A small, flattened starfish, which grows to a diameter of about 7 inches.
The center disc is quite small and the five arms are slender and pointed, slightly turned up at the tips.
Margins of disk and arms are lined with spines and obvious plates.
Colors on top, or back, can range from white to gray to dull pink to yellow-brown to lavender to match the substrate.
Colors on bottom, or belly, are light yellow or ivory.
Different species of the Astropecten genus are identified by patterns in the spines on the edges of their arms.
Juveniles have more stubby arms than adults.
The eastern Pacific Ocean off of Mexico.
From San Pedro, California to Ecuador.
Live in sandy or soft gravel seabeds, often hidden in the sediment.
Found in sandy patches near reefs.
Found at depths of 0 to 525 feet.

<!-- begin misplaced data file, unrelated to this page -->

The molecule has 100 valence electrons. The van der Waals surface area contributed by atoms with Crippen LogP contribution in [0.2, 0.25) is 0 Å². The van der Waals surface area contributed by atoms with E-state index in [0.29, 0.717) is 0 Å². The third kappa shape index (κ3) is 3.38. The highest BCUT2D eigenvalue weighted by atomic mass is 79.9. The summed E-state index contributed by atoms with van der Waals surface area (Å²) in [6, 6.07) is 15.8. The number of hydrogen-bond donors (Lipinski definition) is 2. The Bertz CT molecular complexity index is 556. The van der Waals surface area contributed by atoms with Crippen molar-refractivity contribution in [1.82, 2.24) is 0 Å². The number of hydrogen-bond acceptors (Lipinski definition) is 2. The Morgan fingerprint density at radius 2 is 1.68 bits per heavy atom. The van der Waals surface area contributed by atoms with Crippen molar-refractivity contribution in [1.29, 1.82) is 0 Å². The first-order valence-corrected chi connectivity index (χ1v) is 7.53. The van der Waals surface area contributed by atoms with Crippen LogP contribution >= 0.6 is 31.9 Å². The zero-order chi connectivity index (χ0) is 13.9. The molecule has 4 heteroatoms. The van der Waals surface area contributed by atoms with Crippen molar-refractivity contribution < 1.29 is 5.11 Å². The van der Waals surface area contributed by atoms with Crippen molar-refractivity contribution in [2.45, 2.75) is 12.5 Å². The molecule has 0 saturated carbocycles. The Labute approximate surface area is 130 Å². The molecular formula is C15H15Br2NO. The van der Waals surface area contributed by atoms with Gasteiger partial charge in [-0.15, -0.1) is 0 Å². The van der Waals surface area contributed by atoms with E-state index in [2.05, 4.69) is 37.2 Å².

Larvae of sea stars are bilaterally symmetric, meaning they are symmetrical along one line. As the larvae grow up into juvenile spiny sea stars, they become pentaradially symmetric, meaning they are symmetrical along five lines.
Primarily feeds on the olive snail (Olivella biplicata).
Also eats sand dollars, sea pens, sea pansies (Renilla reniformis), sea urchins, and scavenges on dead fish.
Sea gulls and crabs often eat intertidal sea stars, though specific predators of spiny sand stars are unknown.
This species is an agile sea star and can move quickly. It can “glide” across the surface of the sand with its mobile tube feet.
They do not have suckers on their tube feet like other sea stars, but instead have small points on the ends that can be used to bury themselves in the sand.
If turned upside down it can right itself with a flip. If several are stacked on top of each other, they will quickly disperse.
Sources: Monterey Bay Aquarium; Intertidal Invertebrates of California (p. 119); Mexican-Fish.com; MarineLifePhotography; Reeflex; Sea Stars of the Pacific Northwest; Invertebrate Zoology